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Stress Leads to Salt Retention in Some People

Update Date: Sep 08, 2012 10:28 AM EDT
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Some components of stress are race specific, say researchers from Georgia Health Sciences University who announce that about 30 percent of blacks hold onto approximately 160 milligrams of salt when they are stressed, the equivalent of a medium order of fries or bag of chips.

Researchers also note that while their blood pressure elevates seven points higher than normal, and stays high for over an hour longer than others.

"This response pattern puts you under a greater blood pressure load over the course of the day and probably throughout the night as well, increasing your risk of cardiovascular disease," explains Dr. Gregory Harshfield, hypertension researcher at the Institute of Public and Preventive Health at Georgia Health Sciences University.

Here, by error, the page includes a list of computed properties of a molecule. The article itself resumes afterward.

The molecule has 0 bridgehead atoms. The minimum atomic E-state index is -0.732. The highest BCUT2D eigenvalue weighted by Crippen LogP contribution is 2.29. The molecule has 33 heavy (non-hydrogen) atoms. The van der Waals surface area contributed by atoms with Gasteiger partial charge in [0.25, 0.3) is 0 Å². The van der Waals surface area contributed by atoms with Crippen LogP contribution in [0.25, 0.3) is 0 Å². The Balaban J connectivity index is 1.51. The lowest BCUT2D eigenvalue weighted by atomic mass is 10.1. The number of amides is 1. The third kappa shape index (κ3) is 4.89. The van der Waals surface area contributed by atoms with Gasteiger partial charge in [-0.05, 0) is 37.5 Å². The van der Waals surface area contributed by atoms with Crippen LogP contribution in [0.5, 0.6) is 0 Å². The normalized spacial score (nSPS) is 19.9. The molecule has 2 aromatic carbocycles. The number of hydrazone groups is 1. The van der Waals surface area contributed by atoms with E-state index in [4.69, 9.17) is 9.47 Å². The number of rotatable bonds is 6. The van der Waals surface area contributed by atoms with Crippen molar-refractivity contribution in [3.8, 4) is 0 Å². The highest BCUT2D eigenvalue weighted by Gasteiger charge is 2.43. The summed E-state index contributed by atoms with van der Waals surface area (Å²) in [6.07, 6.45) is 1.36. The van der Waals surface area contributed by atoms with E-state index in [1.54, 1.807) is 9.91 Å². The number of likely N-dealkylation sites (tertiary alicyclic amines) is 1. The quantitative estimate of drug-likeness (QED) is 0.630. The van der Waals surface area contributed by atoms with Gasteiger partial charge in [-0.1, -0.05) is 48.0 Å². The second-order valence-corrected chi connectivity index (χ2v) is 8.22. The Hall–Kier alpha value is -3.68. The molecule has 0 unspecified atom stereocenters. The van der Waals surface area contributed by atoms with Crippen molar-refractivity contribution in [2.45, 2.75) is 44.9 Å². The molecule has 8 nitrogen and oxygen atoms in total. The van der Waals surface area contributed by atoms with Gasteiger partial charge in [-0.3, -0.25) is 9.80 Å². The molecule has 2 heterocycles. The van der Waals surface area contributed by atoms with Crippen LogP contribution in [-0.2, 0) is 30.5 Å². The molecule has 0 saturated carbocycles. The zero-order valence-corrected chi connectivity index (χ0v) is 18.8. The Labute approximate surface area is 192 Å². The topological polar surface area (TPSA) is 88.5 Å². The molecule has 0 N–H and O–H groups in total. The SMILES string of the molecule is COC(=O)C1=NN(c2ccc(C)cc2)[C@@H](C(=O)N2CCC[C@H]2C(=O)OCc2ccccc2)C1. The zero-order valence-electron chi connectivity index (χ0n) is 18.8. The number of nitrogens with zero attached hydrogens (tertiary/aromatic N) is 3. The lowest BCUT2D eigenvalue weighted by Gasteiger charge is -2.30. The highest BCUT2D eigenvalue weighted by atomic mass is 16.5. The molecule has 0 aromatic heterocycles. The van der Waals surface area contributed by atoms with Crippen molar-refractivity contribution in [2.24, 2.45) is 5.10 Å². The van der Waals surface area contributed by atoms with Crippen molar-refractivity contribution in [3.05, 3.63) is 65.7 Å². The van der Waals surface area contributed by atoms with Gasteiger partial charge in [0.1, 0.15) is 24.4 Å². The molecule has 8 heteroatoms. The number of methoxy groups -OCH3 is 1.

The Institute of Medicine and WebMD recommends a daily sodium intake of 1,500 miligrams. However, the report reveals that the average consumption is 3,.700. Blacks with high propensity to retain salt when stressed add about 500 milligrams to this already high sodium diet.

But the worst news is that this increased retention likely causes blood pressures to stay elevated even during sleep, which should be a recuperative time for the body, Harshfield said. Nighttime blood pressures often are considered the truest reading since they should not be impacted by stress.

Researchers note that while stress is bad for you, a low-sodium diet for some can also negatively impact blood pressures.

The latest findings come from a $10.6 million Program Project grant from the National Heart, Lung and Blood Institute focused on how the body regulates blood pressure in response to stress.

His studies have long focused on the kidney and years ago found that about 30 percent of blacks and about 10 percent of whites tend to hold onto more sodium for longer periods in response to stress. Stress activates the sympathetic nervous system, which drives the - hopefully temporary - increase in blood pressure.

Though researchers are not sure whether blood pressure retainers are in fact impacted in the long-term.

The Findings were presented yesterday, September 7 during the Behavioural Economics, Hypertension Session of the Psychogenic Cardiovascular Disease Conference in Prato, Italy.

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